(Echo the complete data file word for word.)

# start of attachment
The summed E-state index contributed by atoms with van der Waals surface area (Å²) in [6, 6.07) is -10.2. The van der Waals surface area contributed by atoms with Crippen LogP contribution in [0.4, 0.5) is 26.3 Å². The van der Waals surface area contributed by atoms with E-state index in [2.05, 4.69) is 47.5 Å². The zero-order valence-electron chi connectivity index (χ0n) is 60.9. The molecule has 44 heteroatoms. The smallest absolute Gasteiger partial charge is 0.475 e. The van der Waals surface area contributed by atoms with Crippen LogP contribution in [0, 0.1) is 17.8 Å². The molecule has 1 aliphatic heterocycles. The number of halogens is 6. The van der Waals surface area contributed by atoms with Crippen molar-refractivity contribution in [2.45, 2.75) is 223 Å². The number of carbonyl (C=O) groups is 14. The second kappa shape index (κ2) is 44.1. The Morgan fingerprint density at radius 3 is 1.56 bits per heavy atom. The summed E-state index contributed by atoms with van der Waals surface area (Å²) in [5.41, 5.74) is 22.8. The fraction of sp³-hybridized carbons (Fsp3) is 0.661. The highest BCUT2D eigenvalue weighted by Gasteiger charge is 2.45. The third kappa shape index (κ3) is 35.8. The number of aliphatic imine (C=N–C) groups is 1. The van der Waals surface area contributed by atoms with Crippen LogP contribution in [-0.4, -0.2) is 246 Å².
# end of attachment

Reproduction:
The summed E-state index contributed by atoms with van der Waals surface area (Å²) in [6, 6.07) is -10.2. The van der Waals surface area contributed by atoms with Crippen LogP contribution in [0.4, 0.5) is 26.3 Å². The van der Waals surface area contributed by atoms with E-state index in [2.05, 4.69) is 47.5 Å². The zero-order valence-electron chi connectivity index (χ0n) is 60.9. The molecule has 44 heteroatoms. The smallest absolute Gasteiger partial charge is 0.475 e. The van der Waals surface area contributed by atoms with Crippen LogP contribution in [0, 0.1) is 17.8 Å². The molecule has 1 aliphatic heterocycles. The number of halogens is 6. The van der Waals surface area contributed by atoms with Crippen molar-refractivity contribution in [2.45, 2.75) is 223 Å². The number of carbonyl (C=O) groups is 14. The second kappa shape index (κ2) is 44.1. The Morgan fingerprint density at radius 3 is 1.56 bits per heavy atom. The summed E-state index contributed by atoms with van der Waals surface area (Å²) in [5.41, 5.74) is 22.8. The fraction of sp³-hybridized carbons (Fsp3) is 0.661. The highest BCUT2D eigenvalue weighted by Gasteiger charge is 2.45. The third kappa shape index (κ3) is 35.8. The number of aliphatic imine (C=N–C) groups is 1. The van der Waals surface area contributed by atoms with Crippen LogP contribution in [-0.4, -0.2) is 246 Å².